Ben Bensimhon, a player from Switzerland, took down the first-ever WSOP International Circuit Rotterdam Main Event after a spectacular run at the nine-handed final table. The tournament’s champion collected €94,349 and his first WSOP Circuit gold ring.
The €1,650 Main Event took place at Holland Casino Rotterdam from August 29-September 2 and was part of the inaugural WSOP International Circuit festival on Dutch soil. The Main Event attracted a field of 273 entries to create a prize pool of €368,473. The money was split among the top 30 finishers.
Day 4 of the tournament kicked off at 2 pm on Saturday at the host venue. Bensimhon led the final pack of nine with a commanding chip advantage. Just as any other player at the final table, the eventual winner was eyeing the title. However, he was the one to strive most fiercely for it from the beginning of final-table play until the last hand was dealt.
How Action Unfolded
Entering the day as the chip leader and as the only player to have passed the one-million chip mark, Bensimhon immediately began extending his chip lead. The player’s path to victory included the elimination of six of his eight remaining opponents. He quickly eliminated two of the other finalists to accumulate more chips before him.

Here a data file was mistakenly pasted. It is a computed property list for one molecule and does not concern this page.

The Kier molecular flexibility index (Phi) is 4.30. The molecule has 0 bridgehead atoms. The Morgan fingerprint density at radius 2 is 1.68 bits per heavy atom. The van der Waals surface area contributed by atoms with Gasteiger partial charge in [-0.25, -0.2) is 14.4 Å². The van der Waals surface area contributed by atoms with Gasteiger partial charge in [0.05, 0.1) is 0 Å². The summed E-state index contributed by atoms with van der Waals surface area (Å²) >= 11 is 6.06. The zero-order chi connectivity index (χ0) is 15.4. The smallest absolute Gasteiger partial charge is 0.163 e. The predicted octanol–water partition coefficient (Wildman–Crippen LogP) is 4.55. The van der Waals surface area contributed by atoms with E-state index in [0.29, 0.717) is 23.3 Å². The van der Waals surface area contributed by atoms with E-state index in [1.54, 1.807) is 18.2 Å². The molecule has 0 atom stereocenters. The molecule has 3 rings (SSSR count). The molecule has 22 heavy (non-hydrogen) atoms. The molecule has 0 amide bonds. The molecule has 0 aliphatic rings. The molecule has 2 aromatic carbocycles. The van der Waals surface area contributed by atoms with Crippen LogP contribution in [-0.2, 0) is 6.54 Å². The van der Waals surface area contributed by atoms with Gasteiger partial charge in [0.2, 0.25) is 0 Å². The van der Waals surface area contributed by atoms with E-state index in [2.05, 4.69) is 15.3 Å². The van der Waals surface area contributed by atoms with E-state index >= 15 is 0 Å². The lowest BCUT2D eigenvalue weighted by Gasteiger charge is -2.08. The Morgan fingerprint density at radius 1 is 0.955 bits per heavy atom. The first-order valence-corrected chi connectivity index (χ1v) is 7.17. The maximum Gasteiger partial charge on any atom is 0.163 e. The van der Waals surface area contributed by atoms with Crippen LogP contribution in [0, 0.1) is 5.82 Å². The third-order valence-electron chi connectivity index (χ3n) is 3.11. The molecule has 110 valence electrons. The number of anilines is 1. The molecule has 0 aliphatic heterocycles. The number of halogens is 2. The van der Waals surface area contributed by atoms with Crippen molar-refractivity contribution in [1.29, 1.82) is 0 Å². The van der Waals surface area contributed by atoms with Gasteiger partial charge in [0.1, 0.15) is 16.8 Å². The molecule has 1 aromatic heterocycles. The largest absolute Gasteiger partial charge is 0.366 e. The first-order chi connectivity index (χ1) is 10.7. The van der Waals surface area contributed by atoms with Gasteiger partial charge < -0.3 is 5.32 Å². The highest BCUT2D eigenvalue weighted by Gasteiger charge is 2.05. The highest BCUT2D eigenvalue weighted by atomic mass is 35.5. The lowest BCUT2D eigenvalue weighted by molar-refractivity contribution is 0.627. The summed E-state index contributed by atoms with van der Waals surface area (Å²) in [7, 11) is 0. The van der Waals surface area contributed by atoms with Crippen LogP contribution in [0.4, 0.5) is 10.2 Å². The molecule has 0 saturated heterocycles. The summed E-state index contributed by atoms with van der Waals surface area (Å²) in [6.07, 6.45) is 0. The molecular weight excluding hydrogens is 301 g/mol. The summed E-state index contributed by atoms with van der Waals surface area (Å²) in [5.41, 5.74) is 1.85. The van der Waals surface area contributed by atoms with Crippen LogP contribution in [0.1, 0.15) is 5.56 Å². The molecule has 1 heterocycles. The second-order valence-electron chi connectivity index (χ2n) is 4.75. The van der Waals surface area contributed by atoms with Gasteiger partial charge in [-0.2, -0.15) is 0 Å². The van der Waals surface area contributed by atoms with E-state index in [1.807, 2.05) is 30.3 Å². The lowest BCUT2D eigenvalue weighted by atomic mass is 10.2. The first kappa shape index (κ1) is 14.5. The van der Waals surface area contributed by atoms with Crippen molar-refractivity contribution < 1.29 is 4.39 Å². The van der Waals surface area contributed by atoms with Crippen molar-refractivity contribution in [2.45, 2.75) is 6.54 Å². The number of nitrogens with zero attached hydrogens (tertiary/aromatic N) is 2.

After a period of relative quietness, this meaning that his fellow players were responsible for the next two eliminations, Bensimhon went on a scary run that saw two players leave in a very quick succession. Bart Lybaert, who was probably everyone’s most feared opponent at the final table, was eliminated in third place very shortly after. Lybaert was busted by Germany’s Jakob Miegel.
Heads-up between Bensimhon and Miegel began with the eventual champion holding five times more chips than his final opponent. And the German proved to be a challenging opponent. He quickly managed to even the chips and to even take the lead at some point. Things even got to a point when Bensimhon barely escaped elimination, but a lucky Ace on the flop saved him.
The Swiss managed to regain momentum just as quickly as he had lost it earlier during heads-up. He needed two hands to bring the chips back to his side. And then the moment of victory occurred. The final hand saw Miegel shoving pre-flop for his last 1.3 million and Bensimhon snap-calling.
Miegel tabled [As][7h] and Bensimhon showed [Qc][Jc]. The board ran out [Kh][10c][4d][Jh][Ac], securing the Swiss with a straight and the victory. Miegel took home €58,308 for his efforts.
Last night’s victory was Bensimhon’s best live poker accomplishment since the player began playing the game professionally four years ago. Aside from his endeavors on the felt, the 33-year-old from Switzerland is a country manager for online poker operator 888poker, which means that poker is deeply rooted in his everyday life.